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When people begin to move towards eating less meat, one of the animal products that tends to be last to be dropped (if at all) is fish and other “seafood.” So common is the phenomenon of rejecting all meat other than fish that those people who subscribe to this diet are referred to by the widely-recognized label: “pescatarian.” Operating under the impression that consuming fish is less resource intensive than eating animal products like beef, chicken or pork, this sort of diet is often marketed as the “eco-friendly” thing to do.
The explicit suggestion that eating fish is good for the environment and animals, however, is ignoring two essential facts: fish are animals and leading ocean conservationists have confirmed that if hauling fish from the oceans to feed human demand continues at the current rate, our oceans will, quite literally, die.
The Unintended Victims
Along with the trillions of fish, other animals such as turtles, sharks, whales, dolphins, and sea birds also die when they become tangled up in nets and lines as “bycatch.” Today’s commercial fisheries employ massive nets and aggressive practices in order to catch as many fish as possible. Unfortunately, these methods also increase the likelihood that other marine animals that live in close proximity to the “target” fish will be scooped up alongside the others. For example, scientists have estimated that up to 1,000 dolphins, porpoises, and whales are killed daily in this way. A study into one U.S. fishery found that in a single year, 400,000 sharks were captured and discarded in their nets.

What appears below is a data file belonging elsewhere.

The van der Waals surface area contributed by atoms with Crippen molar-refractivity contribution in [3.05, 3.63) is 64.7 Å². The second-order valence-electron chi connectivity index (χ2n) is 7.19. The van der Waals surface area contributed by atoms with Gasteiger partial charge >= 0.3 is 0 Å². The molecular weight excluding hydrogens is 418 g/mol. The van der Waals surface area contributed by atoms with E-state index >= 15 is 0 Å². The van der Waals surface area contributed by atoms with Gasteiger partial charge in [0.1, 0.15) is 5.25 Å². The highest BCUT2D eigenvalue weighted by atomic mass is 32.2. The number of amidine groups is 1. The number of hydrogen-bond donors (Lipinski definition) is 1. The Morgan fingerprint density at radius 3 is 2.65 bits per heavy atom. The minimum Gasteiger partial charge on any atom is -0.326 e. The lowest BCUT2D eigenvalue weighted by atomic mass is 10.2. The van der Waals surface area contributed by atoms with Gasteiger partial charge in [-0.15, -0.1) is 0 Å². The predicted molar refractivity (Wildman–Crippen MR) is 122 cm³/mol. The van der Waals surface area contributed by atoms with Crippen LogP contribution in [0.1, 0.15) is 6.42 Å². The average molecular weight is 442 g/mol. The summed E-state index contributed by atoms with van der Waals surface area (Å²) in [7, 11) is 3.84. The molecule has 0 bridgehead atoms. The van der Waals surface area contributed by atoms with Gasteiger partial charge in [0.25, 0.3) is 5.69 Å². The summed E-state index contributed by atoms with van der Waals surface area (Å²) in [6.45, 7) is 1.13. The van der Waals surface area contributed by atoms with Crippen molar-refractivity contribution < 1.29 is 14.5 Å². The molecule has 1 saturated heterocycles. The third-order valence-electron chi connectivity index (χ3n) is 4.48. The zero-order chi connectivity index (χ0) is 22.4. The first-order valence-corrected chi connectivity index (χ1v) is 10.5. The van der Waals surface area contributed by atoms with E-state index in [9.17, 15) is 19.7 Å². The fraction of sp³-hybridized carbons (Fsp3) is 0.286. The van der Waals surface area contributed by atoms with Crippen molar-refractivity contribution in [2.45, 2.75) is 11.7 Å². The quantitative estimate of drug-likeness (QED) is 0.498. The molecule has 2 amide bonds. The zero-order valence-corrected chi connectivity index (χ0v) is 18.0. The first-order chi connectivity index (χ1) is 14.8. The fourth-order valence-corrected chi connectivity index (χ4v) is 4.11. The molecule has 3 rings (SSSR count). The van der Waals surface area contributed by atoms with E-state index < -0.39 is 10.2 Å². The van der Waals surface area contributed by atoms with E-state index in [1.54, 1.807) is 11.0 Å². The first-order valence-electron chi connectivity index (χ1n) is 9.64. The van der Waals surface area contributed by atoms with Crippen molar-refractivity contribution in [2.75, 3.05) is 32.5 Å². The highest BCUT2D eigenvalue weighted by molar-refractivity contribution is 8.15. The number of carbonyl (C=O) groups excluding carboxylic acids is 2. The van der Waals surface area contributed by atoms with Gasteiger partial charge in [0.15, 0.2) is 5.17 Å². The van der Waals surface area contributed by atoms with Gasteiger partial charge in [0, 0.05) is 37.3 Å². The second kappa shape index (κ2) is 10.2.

It is estimated that an average of 40 percent of all sea life caught by fisheries is simply discarded as “bycatch.” For animals such as shrimp, the level of bycatch rises to a shocking 85 percent.
Current levels of fishing, say experts, doesn’t just lead to species such as the much-sought-after bluefin tuna and the once common cod becoming threatened, but it poses a great threat to very survival of the ocean itself. According to a report from the U.N. Food and Agricultural Organization, 80 percent of global fish stocks are “fully- to over-exploited, depleted, or in a state of collapse.” Also, about 90 percent of large predatory fish stocks (sharks, swordfish, and bluefin tuna) have been diminished.
It has been predicted that, if fishing practices continue as they are for the next few decades, the world’s oceans could be empty by 2048. This will be as a result of the rapid loss of biodiversity triggering the emergence of huge “dead zones” – large areas of oxygen-starved water where fish and other marine animals cannot survive.
Taking Positive Steps to Help Fish and Our Oceans
With all this in mind it seems that, contrary to claims that a pescatarian diet is good for the environment, the opposite is, in fact, true.
If you want to find out more about commercial fishing and its impact on animals and the environment, why not check out the award-winning animation “Losing Nemo,” created by Dutch Conservation organization, The Black Fish.
If you are keen to take the step of cutting fish from your diet, you can make a start by looking at some of the great recipes right here on this site. There are so many plant-based alternatives to “fishy” meals that you are really spoiled for choice. The average person who cuts seafood from their diet can save over 225 fish a year! Now that’s how you #EatForThePlanet. Learn more by joining our campaign, here.
Image: Hani Amir/Flickr